The radical outsiders in Sacramento are the moderates and pragmatists, a strange truth that was brought home dramatically this month, when Gov. Arnold Schwarzenegger and the Legislature compromised on a ballot measure to refinance the state's huge debt and hem in future spending excesses by the Legislature.
The deal happened because free-thinkers, known simply as the Bipartisan Group, buttressed by the legislative Women's Caucus and a handful of moderate Democrats, refused to let the Democratic majority leaders, Assembly Speaker Herb Wesson and Senate President Pro Tem John Burton, scotch the deal. It was a stunning role for moderates, a tiny band among 120 mostly hard-core partisans in the Legislature.
Complex bipartisan deals need to be cut in Sacramento over the next six months, from balancing the budget to fixing the workers' compensation crisis to ending massive fraud in the teetering unemployment insurance program. These troubles should have been fixed under former Gov. Gray Davis. Instead, they were piled on a mountain of gridlock.
Majority leaders Wesson and Burton have shown little interest in ending gridlock. Our elected Democratic state senators and Assembly members are under tremendous partisan pressure to do whatever these leaders order. The same holds true for the minority side, where Republican leaders Jim Brulte in the Senate and David Cox in the Assembly -- though less powerful -- expect to be obeyed.
However, ever since Schwarzenegger arrived, something has changed. The Bipartisan Group, which worked to balance the budget last year without finger pointing (and without their leaders), is gaining traction. Powerless until now, Schwarzenegger gave the group gravitas by taking its counsel.
Led by Assemblyman Keith Richman of Granada Hills, one of a growing number of Jewish Republicans in California politics, and Democratic Assemblyman Joe Canciamilla of Martinez, a former county supervisor, the Bipartisan Group refused to accept failure after Burton and Wesson on Dec. 5 pronounced Schwarzenegger's fiscal recovery plan dead.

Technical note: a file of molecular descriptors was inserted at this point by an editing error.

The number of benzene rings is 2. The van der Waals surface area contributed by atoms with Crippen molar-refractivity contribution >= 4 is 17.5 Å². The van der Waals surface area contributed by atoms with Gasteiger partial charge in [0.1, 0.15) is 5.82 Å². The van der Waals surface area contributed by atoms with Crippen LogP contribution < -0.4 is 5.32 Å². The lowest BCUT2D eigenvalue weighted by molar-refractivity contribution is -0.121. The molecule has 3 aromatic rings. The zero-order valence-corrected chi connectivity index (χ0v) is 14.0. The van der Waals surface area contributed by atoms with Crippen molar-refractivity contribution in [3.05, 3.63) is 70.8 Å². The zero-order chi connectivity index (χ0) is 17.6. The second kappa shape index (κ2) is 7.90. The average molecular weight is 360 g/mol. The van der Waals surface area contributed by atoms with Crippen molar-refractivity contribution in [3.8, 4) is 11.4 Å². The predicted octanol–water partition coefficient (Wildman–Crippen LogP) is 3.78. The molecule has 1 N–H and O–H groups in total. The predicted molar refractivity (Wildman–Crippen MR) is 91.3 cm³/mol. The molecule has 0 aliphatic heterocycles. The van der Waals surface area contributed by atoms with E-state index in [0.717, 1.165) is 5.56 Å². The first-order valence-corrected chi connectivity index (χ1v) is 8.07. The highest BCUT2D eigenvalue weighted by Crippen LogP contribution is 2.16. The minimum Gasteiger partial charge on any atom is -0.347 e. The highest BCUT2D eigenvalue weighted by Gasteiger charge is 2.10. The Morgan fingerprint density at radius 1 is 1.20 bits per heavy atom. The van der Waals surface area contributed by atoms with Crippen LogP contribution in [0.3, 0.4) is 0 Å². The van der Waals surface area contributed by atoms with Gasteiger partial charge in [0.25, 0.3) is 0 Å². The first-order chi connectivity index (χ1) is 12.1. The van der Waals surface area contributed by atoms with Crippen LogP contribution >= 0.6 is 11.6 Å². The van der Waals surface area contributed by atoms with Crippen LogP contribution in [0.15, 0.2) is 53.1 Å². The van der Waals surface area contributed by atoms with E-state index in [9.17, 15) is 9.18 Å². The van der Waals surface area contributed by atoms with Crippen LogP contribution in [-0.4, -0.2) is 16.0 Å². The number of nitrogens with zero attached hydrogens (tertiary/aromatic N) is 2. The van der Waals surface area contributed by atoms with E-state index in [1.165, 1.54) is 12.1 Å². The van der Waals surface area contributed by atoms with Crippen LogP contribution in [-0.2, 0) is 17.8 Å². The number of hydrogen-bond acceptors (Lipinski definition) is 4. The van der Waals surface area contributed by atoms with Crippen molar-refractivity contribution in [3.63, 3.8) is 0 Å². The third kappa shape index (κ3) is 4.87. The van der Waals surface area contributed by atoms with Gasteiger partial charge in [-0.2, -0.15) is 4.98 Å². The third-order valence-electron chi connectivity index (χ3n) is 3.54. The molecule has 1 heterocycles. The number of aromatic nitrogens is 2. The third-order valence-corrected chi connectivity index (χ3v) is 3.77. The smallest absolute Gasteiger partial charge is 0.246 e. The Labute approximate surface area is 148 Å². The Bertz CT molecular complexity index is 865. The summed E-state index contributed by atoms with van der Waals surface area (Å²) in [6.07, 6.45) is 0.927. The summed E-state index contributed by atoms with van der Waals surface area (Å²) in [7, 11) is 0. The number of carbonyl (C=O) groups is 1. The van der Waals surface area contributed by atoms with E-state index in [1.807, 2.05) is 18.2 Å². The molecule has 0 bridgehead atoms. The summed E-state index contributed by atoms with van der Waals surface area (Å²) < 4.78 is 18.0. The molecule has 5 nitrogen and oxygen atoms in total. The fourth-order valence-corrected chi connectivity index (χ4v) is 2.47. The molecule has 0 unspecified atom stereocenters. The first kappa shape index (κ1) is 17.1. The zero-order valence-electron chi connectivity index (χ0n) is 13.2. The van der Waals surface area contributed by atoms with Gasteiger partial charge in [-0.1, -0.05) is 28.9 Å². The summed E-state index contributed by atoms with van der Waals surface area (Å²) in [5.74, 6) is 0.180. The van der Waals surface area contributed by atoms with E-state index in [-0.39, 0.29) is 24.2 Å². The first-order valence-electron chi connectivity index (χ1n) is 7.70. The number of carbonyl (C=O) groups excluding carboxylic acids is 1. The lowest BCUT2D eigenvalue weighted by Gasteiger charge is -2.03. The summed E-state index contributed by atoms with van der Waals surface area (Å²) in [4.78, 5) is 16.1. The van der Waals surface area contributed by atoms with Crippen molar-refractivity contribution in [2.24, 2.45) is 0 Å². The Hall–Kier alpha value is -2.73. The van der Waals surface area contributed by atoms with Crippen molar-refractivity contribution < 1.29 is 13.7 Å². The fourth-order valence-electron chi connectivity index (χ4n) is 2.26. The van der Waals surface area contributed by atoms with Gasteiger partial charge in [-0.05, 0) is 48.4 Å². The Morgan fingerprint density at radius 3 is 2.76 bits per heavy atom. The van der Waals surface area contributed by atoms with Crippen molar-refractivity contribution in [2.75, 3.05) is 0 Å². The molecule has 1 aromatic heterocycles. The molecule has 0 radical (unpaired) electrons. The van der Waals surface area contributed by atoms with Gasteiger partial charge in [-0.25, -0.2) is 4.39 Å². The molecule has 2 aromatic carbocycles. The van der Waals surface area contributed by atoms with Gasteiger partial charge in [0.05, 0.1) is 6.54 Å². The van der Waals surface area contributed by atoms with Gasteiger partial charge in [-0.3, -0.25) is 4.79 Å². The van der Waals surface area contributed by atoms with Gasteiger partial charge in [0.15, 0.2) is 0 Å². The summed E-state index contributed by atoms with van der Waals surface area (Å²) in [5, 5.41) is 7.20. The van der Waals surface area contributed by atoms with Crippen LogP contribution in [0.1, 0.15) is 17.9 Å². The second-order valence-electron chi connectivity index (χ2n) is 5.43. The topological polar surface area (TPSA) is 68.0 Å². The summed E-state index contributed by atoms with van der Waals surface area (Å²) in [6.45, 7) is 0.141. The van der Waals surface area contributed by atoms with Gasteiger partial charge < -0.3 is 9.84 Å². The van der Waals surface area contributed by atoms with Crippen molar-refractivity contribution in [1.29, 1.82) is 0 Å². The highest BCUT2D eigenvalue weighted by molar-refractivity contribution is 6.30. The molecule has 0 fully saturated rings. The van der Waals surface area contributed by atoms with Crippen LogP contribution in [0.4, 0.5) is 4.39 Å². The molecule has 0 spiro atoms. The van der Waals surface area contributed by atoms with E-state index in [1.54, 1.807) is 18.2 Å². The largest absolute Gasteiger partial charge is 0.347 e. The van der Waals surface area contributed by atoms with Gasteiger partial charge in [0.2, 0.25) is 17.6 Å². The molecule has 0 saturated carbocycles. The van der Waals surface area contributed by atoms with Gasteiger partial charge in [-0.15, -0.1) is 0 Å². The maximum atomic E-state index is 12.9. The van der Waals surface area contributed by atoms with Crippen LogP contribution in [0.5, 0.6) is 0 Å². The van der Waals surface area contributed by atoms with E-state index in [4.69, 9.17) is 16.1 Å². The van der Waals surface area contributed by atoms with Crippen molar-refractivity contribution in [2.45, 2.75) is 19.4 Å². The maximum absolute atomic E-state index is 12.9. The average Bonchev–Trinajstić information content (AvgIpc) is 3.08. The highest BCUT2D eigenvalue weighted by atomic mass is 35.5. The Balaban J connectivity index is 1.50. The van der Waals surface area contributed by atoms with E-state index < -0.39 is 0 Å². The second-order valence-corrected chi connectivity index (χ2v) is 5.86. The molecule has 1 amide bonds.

Although a deadline set by Secretary of State Kevin Shelley for approving the plan for the March ballot had passed, Richman became convinced that there were enough legislative votes to forge a fiscal recovery compromise with Schwarzenegger -- if only Shelley could extend his deadline.
So 19 brave bipartisan souls ignored their leaders, signing a petition that convinced Shelley to give the Legislature more time.
After that, "we had a conference call with the governor, who was enthusiastic to keep up negotiations, and one of the Democrats in our group asked him if any issues were off the table," Richman said. "The governor said, 'No issues are off the table,' and it didn't surprise me. He wanted to find a solution, but the leadership walked away."
Why did the legislative leaders walk away? Sources tell me one big reason was because the Service Employees International Union told the Democratic leaders to keep Schwarzenegger's plan off the March ballot.
Why? Because unions don't want competition for their measure on the March ballot, which is also being peddled as a government cost-control law. It's actually a sly bid to get voters to reduce the two-thirds margin now required to raise taxes in the Legislature. The measure would require only a 55 percent legislative vote to raise our taxes.
Had a 55 percent law been in place in 2003, quite a few of the roughly 100 bills proposed to raise our taxes by $28 billion would have been approved.
There's always a multilevel chess game afoot in Sacramento. Richman, Canciamilla and others are thrilled that Schwarzenegger is willing to challenge that game.
"Last week was really the best demonstration of bipartisan compromise that I've seen in the three years I've been in the Legislature, and others who have been here far longer said the same thing," Richman said.
On Dec. 18, I saw another display of the power of pragmatism, when Schwarzenegger used his emergency powers to override the Legislature and replace funds the cities and counties lost when he reversed the tripling of the car tax.
At the governor's press conference, one of the gutsy new pragmatists in Sacramento, moderate Democratic Controller Steve Westly, stood up and strongly backed the governor. Democratic Mayors Jerry Brown of Oakland and James Hahn of Los Angeles offered big kudos. As mayors, Hahn and Brown are pragmatists, not partisans. If mayors play endless political games rather than fix things, they quickly get the blame.
Hahn, who seemed truly moved to be receiving funds from Schwarzenegger after the Legislature refused to act and left for the holidays, broke into a standing ovation. And Brown chortled, "The governor ... exercised executive power to the max."
The question now is whether clear-thinking pragmatists can build their modest core into a force that can work with Schwarzenegger to get the really big things done. That's a tall order in Sacramento, a place that thrives on gridlock, ideologues and the multilevel chess game. Â
Jill Stewart is a syndicated political columnist and can be reached at www.jillstewart.net.
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